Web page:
Thus, fludarabine-induced cell cycle arrest and apoptosis are dependent on STAT1α, and the closely regulated STAT1α/STAT1β balance itself may play a role in the resistance of B lymphocytes to this cytotoxic agent.
Materials and methods
The CKR516 vector is schematically depicted in Figure 1. The CKR516 backbone is derived from the MS4A vector.40 The cassette encoding the reverse tetracycline repressor–transactivator fusion protein (rtTA) was replaced by the one encoding the improved rtTA2s-M2 protein.41 To avoid NF-κB interference in the expression of rtTA2s-M2, the cytomegalovirus (CMV) promoter driving the expression of the tetracycline-regulated transcription factor that contains 4 NF-κB binding sites, was replaced by a composite Eμ-RSV promoter without any NF-κB site. The Eμ-RSV composite promoter harbors the Rous sarcoma virus promoter and an AatII-EcoRI fragment encompassing the mouse Eμ intron enhancer.42 The tetracycline-responsive modified tetO7/EBV-LMP2A promoter was replaced by the AatII-HindIII fragment of the pBI-EGFP plasmid containing both the bidirectional tetracycline-responsive promoter with the heptamerized tet operator sequences and the cassette encoding the optimized EGFP.43,44 An AscI site was inserted between EGFP and the ampicillin resistance gene, and a NotI site was inserted between rtTA2s-M2 and oriP to facilitate further cloning steps. STAT1α and STAT1β cDNAs were excised as NotI-ApaI fragments of the RcCMV plasmid,20,45 made blunt ended, and, after ligation of an SfiI linker, subcloned into the SfiI sites of the CKR 516 vector.
Cell culture, transfections, and functional promoter analysis
The lymphoblastoid cell line PRI was cultured in RPMI 1640 (Eurobio, Les Ulis, France) supplemented with 10% decomplemented fetal calf serum (Dutcher, Brumath, France), 100 U/mL penicillin, 10 μg/mL streptomycin (GibcoBRL, Life Technologies, Cergy Pontoise, France), and 2 mM L-glutamine (Eurobio) at 37° C in a humidified 5% CO2 atmosphere. Transfections, selection of hygromycin-resistant cells, and doxycycline treatment were performed as described.40 EGFP inducibility and STAT1β or STAT1α expression were assessed by flow cytometry and Western blotting, respectively, after 6 weeks of hygromycin selection. Where indicated, cells were treated with 250 U/mL IFN-γ (Roche Diagnostics, Meylan, France) for 30 minutes or 24 hours or with 15 μM fludarabine for 24 hours.
Functional promoter analysis was performed by cotransfecting the STAT1β– or STAT1α–transfected cells with a TAP1 promoter reporter luciferase construct with an inactivated κB site (a generous gift of Dr D. Johnson). Cells were lysed with 200 μL lysis solution (Tropix kit; Applied Biosystems, Foster City, CA) supplemented with 1 mM dithiothreitol (DTT) for 15 minutes. One hundred microliters luciferase substrate A (Tropix) and 100 μL luciferase substrate B (Tropix) were added to 20 μL cellular lysate. The luciferase was quantitated on a luminometer (BCL Book Luminometer; Promega, Madison, WI).
Cells were counted using an Advia 120* apparatus (Bayer Diagnostic, Puteaux, France). Total protein extracts were obtained as follows: 5 million cells were resuspended in 100 μL lysis buffer containing 0.01% bromophenol blue (Bio-Rad, Hercules, CA), 50 mM Tris HCl, pH 6.8, 2% sodium dodecyl sulfate (SDS), 20% glycerol (Sigma, St Louis, MO), and 5% 2-mercaptoethanol (Bio-Rad). Lysates were sonicated and stored at –80° C. Twenty microliters boiled extracts (1 million cells) were resolved on a 10% polyacrylamide denaturing gel at 300 V for 3 hours and were electrophoretically transferred (Hoefer Scientific Instruments, San Francisco, CA) on a nylon (Immobilon; Millipore, Bedford, MA) or nitrocellulose (Schleicher & Schuell, Dassel, Germany) membrane. Membranes were stained with Ponceau red to check that equal amounts of protein were present in each lane. After blocking the membranes for 2 hours in 3% dry skim milk in Tris-buffered saline (TBS; Bio-Rad) (20 mM NaCl, 500 mM Tris-HCl, pH 8), incubation with the first antibody was performed overnight in TBS containing 0.1% Tween 20 (Sigma) and 1% dry skim milk. Antibodies used were anti-STAT1 (rabbit polyclonal; Cell Signaling, Beverly, MA) at 1:500, antiphosphotyrosine-701 STAT1 (rabbit polyclonal; Cell Signaling) at 1:500, anti–myc-tag (9E10 mouse monoclonal; Santa Cruz Biotechnology, San Diego, CA) at 1:1000, anticleaved poly(ADP-ribose)polymerase (PARP) at 1:1000 (Cell Signaling), and antiactin at 1:1000 (Santa Cruz Biotechnology). After 60 minutes of washing in TBS 0.1% Tween, the corresponding horseradish peroxidase–conjugated secondary antibody (goat antimouse; Bio-Rad) at 1:5000, goat antirat (Santa Cruz Biotechnology) at 1:5000, or goat antirabbit (Bio-Rad) at 1:5000 was added for 45 minutes. Revelation was performed after washing for 2 hours in TBS 0.1% Tween, 1% dry milk, by enhanced chemiluminescence (ECL; Amersham, Orsay, France) and autoradiography (X-Omat-R films; Kodak, Rochester, NY).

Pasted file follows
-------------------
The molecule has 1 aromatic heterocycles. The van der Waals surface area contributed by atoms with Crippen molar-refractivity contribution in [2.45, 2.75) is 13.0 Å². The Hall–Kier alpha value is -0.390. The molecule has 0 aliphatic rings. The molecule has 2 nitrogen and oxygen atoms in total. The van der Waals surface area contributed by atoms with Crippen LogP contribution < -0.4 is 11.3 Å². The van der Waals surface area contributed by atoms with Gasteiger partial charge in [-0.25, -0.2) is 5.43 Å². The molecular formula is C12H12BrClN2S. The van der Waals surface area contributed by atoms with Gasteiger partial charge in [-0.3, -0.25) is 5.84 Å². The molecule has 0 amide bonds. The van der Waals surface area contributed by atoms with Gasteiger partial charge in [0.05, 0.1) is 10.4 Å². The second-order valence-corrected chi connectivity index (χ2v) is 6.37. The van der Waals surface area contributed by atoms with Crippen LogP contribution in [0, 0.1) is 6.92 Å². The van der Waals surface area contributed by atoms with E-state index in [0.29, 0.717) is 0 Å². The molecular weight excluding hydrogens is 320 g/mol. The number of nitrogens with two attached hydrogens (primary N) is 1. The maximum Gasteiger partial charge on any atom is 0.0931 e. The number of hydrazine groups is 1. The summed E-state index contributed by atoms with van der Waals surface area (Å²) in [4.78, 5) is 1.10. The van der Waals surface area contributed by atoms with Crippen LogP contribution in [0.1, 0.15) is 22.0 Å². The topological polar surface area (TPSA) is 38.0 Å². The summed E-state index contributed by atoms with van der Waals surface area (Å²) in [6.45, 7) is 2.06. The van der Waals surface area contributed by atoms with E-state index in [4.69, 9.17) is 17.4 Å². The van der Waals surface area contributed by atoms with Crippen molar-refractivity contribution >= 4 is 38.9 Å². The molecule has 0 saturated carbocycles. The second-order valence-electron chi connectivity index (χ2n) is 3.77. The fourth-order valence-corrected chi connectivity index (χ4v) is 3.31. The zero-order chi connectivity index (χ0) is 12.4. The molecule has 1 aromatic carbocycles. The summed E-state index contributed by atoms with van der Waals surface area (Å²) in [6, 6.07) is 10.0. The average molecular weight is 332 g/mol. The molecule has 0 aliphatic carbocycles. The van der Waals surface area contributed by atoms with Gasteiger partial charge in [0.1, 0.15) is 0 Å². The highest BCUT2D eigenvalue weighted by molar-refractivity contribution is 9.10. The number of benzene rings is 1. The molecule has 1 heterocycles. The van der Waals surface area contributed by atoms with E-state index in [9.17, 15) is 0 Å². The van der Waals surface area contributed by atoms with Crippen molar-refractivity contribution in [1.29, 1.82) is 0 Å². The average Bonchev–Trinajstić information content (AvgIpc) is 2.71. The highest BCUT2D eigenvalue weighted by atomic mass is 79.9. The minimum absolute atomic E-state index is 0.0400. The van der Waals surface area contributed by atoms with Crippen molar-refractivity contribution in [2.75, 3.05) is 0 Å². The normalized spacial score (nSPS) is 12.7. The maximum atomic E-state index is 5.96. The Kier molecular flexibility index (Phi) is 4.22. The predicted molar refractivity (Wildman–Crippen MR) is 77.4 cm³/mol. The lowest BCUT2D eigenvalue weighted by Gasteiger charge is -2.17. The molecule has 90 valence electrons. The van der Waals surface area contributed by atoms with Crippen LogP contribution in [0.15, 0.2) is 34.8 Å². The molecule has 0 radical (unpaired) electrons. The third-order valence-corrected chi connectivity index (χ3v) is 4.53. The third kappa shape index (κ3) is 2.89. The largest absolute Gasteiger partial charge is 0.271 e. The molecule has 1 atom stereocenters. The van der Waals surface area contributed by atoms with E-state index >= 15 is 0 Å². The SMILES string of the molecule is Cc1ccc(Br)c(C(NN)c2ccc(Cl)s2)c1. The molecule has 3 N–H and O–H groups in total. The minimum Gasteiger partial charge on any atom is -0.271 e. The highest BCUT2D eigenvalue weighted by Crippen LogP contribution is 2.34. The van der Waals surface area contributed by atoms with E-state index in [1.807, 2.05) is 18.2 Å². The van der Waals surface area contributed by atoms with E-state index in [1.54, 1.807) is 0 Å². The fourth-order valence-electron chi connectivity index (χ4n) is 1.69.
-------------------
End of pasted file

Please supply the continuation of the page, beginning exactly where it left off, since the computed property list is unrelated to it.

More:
Electrophoretic mobility shift assay and oligonucleotide pull-down assay
Nuclear and cytosolic proteins were extracted as described previously.46 Ten micrograms nuclear protein extracts in 5 μL extraction buffer C (20 mM HEPES [N-2-hydroxyethylpiperazine-N′-2-ethanesulfonic acid], 25% glycerol, 0.5 M NaCl, and 1.5 mM MgCl2) were mixed with 1 μL annealed 32P-labeled m67-SIE DNA probe (sequence, 5′-CATTTCCCGTAATC-3′) (Genset, Paris, France) in a solution containing 10 mM HEPES, pH 8, 100 μM EDTA (ethylenediaminetetraacetic acid), 0.05 M NaCl, 5 mM MgCl2,4 μM spermidine (Eurolab; Merck, Strasbourg, France), 2 mM DTT, 0.1 mg/mL bovine serum albumin (BSA), 2.5% glycerol, 4% Ficoll, and 2 μg poly(dI-dC) (Roche) (binding buffer) and were incubated for 30 minutes at room temperature. For supershift assays, preliminary incubation was performed with 1 μL anti-STAT1α antibody (mouse monoclonal c-111; Santa Cruz Biotechnology) or anti-STAT1α/β (H2 mouse monoclonal; Cell Signaling). DNA–protein complexes were separated on a 6% nondenaturing polyacrylamide gel in 0.25 × Tris-Borate-EDTA buffer (Bio-Rad) by 4-hour migration at 250 V. The gel was dried and exposed to a phosphor imaging screen (Packard Instruments, Meriden, CT). The radioactive signal was visualized using a phosphor system analyzer (Cyclone; Packard Instruments).